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Am Fam Physician. 2006;73(1):148-150

Percutaneous coronary intervention (PCI) has been shown to have significant benefits in the treatment of unstable coronary artery disease (CAD); however, its role in the management of stable CAD remains controversial. Although PCI of stenotic coronary arteries relieves symptoms of angina more effectively than medical management alone, it is uncertain whether PCI is superior at preventing “hard” clinical outcomes such as death, myocardial infarction, and the need for subsequent revascularization. To answer this question, Katritsis and Ioannidis performed a meta-analysis of randomized controlled trials that compared PCI to medical management in patients with chronic stable CAD.

Eligible trials included patients with CAD of one or more vessels documented by angiography. Trials were excluded if they contained patients who had experienced an acute coronary syndrome within one week of study entry, or if the initial intervention was coronary artery bypass grafting rather than PCI. Eleven trials with a total of 2,950 participants enrolled between 1987 and 2001 were included in the meta-analysis. Almost all participants were men. In eight of 11 trials, greater than 40 percent of all participants had had a previous myocardial infarction. Only six of the trials used stents following PCI; none of these stents were drug-eluting.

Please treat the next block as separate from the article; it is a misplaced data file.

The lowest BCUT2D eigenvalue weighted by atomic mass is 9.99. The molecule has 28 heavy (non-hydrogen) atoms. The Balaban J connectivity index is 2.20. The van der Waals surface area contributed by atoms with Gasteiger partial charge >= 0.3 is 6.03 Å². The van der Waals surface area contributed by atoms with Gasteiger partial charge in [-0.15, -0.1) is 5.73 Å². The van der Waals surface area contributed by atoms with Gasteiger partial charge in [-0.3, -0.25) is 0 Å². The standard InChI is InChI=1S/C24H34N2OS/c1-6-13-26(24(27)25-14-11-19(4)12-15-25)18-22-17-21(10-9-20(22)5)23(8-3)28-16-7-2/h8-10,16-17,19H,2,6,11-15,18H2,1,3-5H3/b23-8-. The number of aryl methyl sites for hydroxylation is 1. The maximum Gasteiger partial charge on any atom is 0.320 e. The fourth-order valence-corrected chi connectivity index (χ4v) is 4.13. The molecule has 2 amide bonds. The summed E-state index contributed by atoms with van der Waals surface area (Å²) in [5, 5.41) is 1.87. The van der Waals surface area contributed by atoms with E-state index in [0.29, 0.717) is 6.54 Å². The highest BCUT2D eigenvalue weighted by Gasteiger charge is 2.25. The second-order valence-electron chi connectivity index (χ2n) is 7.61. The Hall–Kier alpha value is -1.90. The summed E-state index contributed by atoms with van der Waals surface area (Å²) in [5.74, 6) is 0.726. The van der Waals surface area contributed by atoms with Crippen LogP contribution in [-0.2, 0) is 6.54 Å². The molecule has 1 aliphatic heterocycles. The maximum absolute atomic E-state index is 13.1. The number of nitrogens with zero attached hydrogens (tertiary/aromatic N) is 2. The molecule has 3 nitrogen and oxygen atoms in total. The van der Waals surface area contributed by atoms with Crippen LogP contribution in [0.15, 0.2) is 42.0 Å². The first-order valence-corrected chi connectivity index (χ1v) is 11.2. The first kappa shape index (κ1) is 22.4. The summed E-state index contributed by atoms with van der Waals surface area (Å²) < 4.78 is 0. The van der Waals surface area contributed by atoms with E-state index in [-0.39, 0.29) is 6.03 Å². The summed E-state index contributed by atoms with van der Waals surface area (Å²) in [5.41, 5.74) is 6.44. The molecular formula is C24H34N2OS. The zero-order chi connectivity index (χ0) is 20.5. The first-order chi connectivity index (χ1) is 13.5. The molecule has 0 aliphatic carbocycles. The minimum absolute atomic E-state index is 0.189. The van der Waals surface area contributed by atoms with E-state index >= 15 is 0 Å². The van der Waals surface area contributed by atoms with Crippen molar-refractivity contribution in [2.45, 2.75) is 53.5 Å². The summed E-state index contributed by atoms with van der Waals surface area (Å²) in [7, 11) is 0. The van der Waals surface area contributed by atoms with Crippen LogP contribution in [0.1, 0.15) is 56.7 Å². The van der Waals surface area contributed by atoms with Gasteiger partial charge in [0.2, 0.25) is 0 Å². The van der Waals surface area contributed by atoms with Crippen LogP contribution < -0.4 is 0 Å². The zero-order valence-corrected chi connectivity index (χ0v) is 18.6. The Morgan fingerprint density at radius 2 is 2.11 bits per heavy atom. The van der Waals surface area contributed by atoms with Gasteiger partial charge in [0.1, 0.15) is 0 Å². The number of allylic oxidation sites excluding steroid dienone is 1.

Overall, there was no statistically significant difference observed in the occurrence of death, new myocardial infarction, or need for subsequent revascularization between the PCI and medical therapy groups. The availability of stents did not change these results. The six trials with two years of follow-up or less showed a trend toward an increased risk of myocardial infarction in PCI-treated patients.

The authors conclude that PCI has no clear advantage over medical therapy for chronic stable CAD for the “hard” clinical outcomes studied. They caution that this conclusion may not reflect recent advances in medical management (e.g., the lowering of treatment thresholds for hypercholesterolemia) or the development of drug-eluting stents that remain viable longer than bare-metal stents. Nonetheless, they assert that in the absence of new data, physicians should reconsider the practice of performing PCI routinely in patients with stable CAD.

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